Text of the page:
Diet Dictionary - Understand Misleading Terms About Your Food

Smart marketers speak their own nutritional language. Learn how to translate.

Thanks to the 1990 Nutrition Labeling and Education Act, food manufacturers are required to provide a Nutrition Facts label on their products in order to provide consumers with an honest assessment of what the product contains. This is a step in the right direction that can help people make healthy choices…if they actually read the label.

What’s the barrier to reading the label? Well, there are several: it’s usually hidden on the back of the box in small print, and if we don’t understand terms like Percent Daily Value, we’re not likely to reap much information from the label. Often, however, there’s an even bigger barrier—what’s on the front of the box.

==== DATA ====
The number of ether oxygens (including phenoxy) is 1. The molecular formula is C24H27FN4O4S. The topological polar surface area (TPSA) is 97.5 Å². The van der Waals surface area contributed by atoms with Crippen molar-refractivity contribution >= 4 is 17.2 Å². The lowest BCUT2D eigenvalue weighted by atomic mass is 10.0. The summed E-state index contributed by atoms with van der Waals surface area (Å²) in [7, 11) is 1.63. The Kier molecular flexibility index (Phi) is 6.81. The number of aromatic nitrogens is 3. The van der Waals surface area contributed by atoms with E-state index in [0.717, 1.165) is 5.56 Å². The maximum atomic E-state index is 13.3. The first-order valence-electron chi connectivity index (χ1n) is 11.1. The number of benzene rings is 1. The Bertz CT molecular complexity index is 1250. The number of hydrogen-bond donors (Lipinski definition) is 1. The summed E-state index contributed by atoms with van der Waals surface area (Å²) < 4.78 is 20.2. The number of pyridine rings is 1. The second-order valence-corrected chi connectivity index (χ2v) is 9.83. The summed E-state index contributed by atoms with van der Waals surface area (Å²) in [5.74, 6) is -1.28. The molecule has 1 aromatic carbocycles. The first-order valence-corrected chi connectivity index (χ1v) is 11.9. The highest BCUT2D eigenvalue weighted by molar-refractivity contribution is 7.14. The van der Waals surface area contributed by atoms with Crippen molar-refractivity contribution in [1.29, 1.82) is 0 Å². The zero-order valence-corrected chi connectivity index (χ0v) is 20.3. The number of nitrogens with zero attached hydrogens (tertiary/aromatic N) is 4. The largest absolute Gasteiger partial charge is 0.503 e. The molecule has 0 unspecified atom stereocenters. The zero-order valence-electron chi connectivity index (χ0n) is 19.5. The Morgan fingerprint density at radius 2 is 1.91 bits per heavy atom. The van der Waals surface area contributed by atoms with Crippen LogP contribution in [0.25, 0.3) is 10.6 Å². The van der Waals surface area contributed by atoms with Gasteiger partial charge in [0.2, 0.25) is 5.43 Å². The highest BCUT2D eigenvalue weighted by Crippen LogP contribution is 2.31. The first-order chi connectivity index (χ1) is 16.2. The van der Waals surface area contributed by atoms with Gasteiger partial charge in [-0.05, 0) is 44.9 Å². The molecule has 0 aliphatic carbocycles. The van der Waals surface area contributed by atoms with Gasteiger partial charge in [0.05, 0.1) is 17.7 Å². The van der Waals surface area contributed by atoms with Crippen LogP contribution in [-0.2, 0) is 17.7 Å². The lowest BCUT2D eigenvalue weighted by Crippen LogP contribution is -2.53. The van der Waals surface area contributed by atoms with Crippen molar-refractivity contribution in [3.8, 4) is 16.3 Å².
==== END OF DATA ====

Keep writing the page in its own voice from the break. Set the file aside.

Take a stroll down the aisle of any grocery store and you’ll see the health claims prominently displayed on many products: fat free, zero trans fats, all natural, or light. But what do these arbitrary terms really mean? And who decides if a product qualifies?

The FDA regulates the health claims that food manufacturers can make; however, despite this regulation, many of the claims can still be quite misleading. Below, we translate health claims into reality.

BUYER BEWARE

The following terms are not FDA-approved, so read the Nutrition Facts label closely to make your own educated assessment:

  • All Natural (Saturated fat is all natural.)
  • Lightly Sweetened
  • Doctor-Recommended
  • Kid-Approved
  • Parent-Tested
  • Strengthens Your Immune System
  • Made with Natural Goodness
  • Made with Whole Grains
  • Made with Real Fruit (Fruit juice concentrate counts as real fruit!)
Comments